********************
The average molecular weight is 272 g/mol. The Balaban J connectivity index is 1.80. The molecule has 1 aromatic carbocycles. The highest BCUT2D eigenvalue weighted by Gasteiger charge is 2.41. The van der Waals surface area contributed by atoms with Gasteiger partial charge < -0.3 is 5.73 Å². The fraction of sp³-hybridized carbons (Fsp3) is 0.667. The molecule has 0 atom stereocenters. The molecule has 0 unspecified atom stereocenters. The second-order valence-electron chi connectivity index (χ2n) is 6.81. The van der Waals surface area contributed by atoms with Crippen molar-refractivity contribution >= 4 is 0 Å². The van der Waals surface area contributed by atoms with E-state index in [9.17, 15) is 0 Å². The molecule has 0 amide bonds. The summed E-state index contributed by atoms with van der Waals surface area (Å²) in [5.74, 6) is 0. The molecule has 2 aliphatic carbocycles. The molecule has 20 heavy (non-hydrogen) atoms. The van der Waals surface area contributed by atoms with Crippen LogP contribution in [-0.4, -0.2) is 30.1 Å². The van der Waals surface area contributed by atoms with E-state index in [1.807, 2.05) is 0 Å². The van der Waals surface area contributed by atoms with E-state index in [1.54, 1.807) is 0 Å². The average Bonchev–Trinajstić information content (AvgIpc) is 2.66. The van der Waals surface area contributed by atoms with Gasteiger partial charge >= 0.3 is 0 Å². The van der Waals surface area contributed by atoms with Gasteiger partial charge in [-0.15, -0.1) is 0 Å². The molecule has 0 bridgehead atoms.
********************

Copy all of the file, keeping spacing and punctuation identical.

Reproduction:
The average molecular weight is 272 g/mol. The Balaban J connectivity index is 1.80. The molecule has 1 aromatic carbocycles. The highest BCUT2D eigenvalue weighted by Gasteiger charge is 2.41. The van der Waals surface area contributed by atoms with Gasteiger partial charge < -0.3 is 5.73 Å². The fraction of sp³-hybridized carbons (Fsp3) is 0.667. The molecule has 0 atom stereocenters. The molecule has 0 unspecified atom stereocenters. The second-order valence-electron chi connectivity index (χ2n) is 6.81. The van der Waals surface area contributed by atoms with Crippen molar-refractivity contribution >= 4 is 0 Å². The van der Waals surface area contributed by atoms with E-state index in [9.17, 15) is 0 Å². The molecule has 0 amide bonds. The summed E-state index contributed by atoms with van der Waals surface area (Å²) in [5.74, 6) is 0. The molecule has 2 aliphatic carbocycles. The molecule has 20 heavy (non-hydrogen) atoms. The van der Waals surface area contributed by atoms with Crippen LogP contribution in [-0.4, -0.2) is 30.1 Å². The van der Waals surface area contributed by atoms with E-state index in [1.807, 2.05) is 0 Å². The van der Waals surface area contributed by atoms with E-state index in [1.54, 1.807) is 0 Å². The average Bonchev–Trinajstić information content (AvgIpc) is 2.66. The van der Waals surface area contributed by atoms with Gasteiger partial charge >= 0.3 is 0 Å². The van der Waals surface area contributed by atoms with Gasteiger partial charge in [-0.15, -0.1) is 0 Å². The molecule has 0 bridgehead atoms.